In early December, Gateway Rehabilitation Center (Pittsburgh, Penn.) honored its founder and medical director emeritus, Abraham J. Twerski , MD, with a very special 80th birthday president, announcing that its 75,000 sq ft, 130-bed detox and inpatient addiction treatment facility, located northwest of Pittsburgh, would be named Abraham J. Twerski Hall, or “Abe’s Place.
In announcing the honor, and presenting Dr. Twerski with a photograph of the facility’s new “Abe’s Place” sign, Gateway Rehab president and CEO Ken Ramsey, MD reflected on Twerski’s forty year impact on the field of addiction treatment: “There are thousands of people who owe so much to his vision of a better way to help those struggling to overcome their addictions. “He conceived a place where men and women could learn how to confront the disease of addiction with dignity; a place where a caring staff could provide the tools necessary to bring about lasting change in a person; and a place where families could learn to rebuild trust and move toward peace. His vision was a place that would be dedicated to healing above hurt, love above loss, and faith above fear. Today, Gateway Rehab lives on in a hundred thousand hearts as the place they were able to find hope at last. For these reasons, we have named Gateway Rehab’s main inpatient facility, the first building on our campus, Dr. Abraham J. Twerski Hall – ‘Abe’s Place.’”
Reflections on a long career
In a subsequent interview with Behavioral Healthcare, Twerski reflected on the history of Gateway Rehabilitation Center. His work in the Pittsburgh area dates back to 1960, when, following graduation from Marquette University’s Medical School and a year of residency in Milwaukee, he entered a three-year psychiatric residency at the University of Pittsburgh Medical Center’s Western Psychiatric Institute and Clinic, followed by a brief stint at Mayview State Hospital.
In 1965, his career took an interesting turn when he interviewed at St. Francis General Hospital for a position as director of its Department of Psychiatry, a position that at first, he says he didn’t want. There, the young psychiatrist, who had preached as an ordained rabbi until 1959, was won over in an interview by Sister M. Adele, a Roman Catholic Sister of St. Francis who was the hospital’s administrator. At the time of his hire, he remembers that St. Francis had a 25-bed detox unit “with an admission policy so liberal that one alcoholic was admitted 31 times in a single month.”
He recalls the genesis of what became Gateway Rehab in a subsequent conversation with Sister Adele. Noting the detox unit’s high rate of patient turnover, he stated, “‘Sister, we are not doing these people a service. They stay for a few days to get dried out, but there’s nothing out there to help them stay sober. Very few make it to AA. We can get a few people to Chit Chat Farm (now part of the Caron Foundation) but there is no continuity of care. We need a residential rehabilitation facility in Pittsburgh.’ Sr. Adele readily agreed,” Twersky noted. “She was devoted to anything that could help people.” But he had no idea then, in the late 1960s, how such a facility could survive financially, since there was no insurance coverage for alcoholism or drug addiction.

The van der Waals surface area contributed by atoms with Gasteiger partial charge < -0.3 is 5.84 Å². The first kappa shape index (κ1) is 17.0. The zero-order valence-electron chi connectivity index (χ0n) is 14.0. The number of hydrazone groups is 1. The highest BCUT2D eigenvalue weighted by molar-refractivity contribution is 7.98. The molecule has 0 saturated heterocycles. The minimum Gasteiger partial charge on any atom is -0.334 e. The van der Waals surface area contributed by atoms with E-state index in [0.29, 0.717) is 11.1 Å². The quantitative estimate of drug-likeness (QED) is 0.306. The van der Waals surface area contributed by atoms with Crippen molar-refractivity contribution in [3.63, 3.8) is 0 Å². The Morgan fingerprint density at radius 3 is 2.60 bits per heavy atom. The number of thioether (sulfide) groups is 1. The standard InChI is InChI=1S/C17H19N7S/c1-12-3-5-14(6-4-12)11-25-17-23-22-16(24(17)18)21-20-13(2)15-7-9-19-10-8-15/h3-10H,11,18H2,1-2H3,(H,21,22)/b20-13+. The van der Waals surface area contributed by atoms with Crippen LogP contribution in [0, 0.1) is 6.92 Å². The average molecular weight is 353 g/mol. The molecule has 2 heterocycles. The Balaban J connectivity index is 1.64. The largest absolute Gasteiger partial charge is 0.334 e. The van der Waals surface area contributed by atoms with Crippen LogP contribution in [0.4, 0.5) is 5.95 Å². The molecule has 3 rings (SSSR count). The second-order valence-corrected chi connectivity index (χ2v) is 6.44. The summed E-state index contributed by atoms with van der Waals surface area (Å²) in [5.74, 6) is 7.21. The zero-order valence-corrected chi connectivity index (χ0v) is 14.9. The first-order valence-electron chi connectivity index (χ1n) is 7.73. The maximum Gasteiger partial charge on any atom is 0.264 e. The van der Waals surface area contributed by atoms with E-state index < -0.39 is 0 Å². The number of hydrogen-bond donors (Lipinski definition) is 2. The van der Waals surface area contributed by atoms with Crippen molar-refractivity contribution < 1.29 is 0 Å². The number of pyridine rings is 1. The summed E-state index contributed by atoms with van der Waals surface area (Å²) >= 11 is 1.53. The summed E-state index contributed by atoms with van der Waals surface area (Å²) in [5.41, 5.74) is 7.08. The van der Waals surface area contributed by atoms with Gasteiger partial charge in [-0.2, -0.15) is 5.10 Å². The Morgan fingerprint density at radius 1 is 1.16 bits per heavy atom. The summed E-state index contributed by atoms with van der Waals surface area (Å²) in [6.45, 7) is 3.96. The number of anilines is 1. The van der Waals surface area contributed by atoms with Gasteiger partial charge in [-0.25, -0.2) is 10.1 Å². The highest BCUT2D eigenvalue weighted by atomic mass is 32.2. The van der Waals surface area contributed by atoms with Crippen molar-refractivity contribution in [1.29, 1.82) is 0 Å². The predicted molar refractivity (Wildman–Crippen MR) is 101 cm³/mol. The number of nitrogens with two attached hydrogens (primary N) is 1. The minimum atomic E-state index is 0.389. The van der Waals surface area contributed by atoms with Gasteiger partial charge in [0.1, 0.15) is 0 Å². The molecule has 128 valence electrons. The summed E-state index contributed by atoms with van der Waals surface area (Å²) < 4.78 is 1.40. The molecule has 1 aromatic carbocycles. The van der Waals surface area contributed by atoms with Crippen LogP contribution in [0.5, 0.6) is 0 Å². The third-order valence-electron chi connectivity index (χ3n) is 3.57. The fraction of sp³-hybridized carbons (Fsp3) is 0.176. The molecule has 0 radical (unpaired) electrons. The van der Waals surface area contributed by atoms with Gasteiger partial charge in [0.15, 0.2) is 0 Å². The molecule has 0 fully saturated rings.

“It is fortunate,” he quips, “that neither Sr. Adele nor I had any concept of reality.” Just as fortunately, however, a committee of interested Pittsburghers did and, under Twerski’s direction, this committee solicited seed money from local industries and foundations for a treatment facility that would be sustained by charitable donations.
“A nursing home for alcoholics”
As the committee raised funds, Twerski struggled with the question of how to establish and license such a facility. He noted a HUD provision that would underwrite a loan for a "nursing home for alcoholics." However, obtaining a nursing home license would require that such a home be built and staffed according to then-current nursing home regulations, which were appropriate for physically-ill patients, but totally inappropriate for physically healthy addicts. But, he found that Pennsylvania’s Department of Health wouldn’t license his nursing home for alcoholics concept. “They told me, ‘you need a mental health facility license from the Department of Public Welfare,’” says Twerski. “However, the HUD provision wouldn’t cover that.”
Just as the project appeared doomed, Twerski says that “providentially, the Pennsylvania legislature created an entity called an ‘Intermediate Nursing Home.’” He contacted the state’s Department of Health to inquire about the regulations for the new entity, but was told that they didn’t yet exist. He saw his opportunity: “I asked them to give me a license for an Intermediate Nursing Home, and I got it.” Not long thereafter, with license in hand, he secured a $2.5 million loan, underwritten by HUD, to which he added the proceeds of the committee’s fundraising and a $200,000 loan from the Sisters of St. Francis—a debt that was later forgiven.
In 1970, ground was broken for a 100-bed residential treatment facility and Gateway Rehabilitation Center’s first patient was admitted on Jan. 2, 1972. But immediately, Gateway faced serious funding problems. “We understood that Blue Cross/Blue Shield was going to begin covering alcohol and drug treatment within a matter of months,” says Twerski. But commercial insurance coverage didn’t begin until 1975. In the intervening three and a half years, Gateway survived thanks to three funding sources: remuneration from the Pennsylvania’s Bureau of Vocational Rehabilitation, which paid 70 percent of costs for approved clients, and charitable contributions from local foundations and industry.
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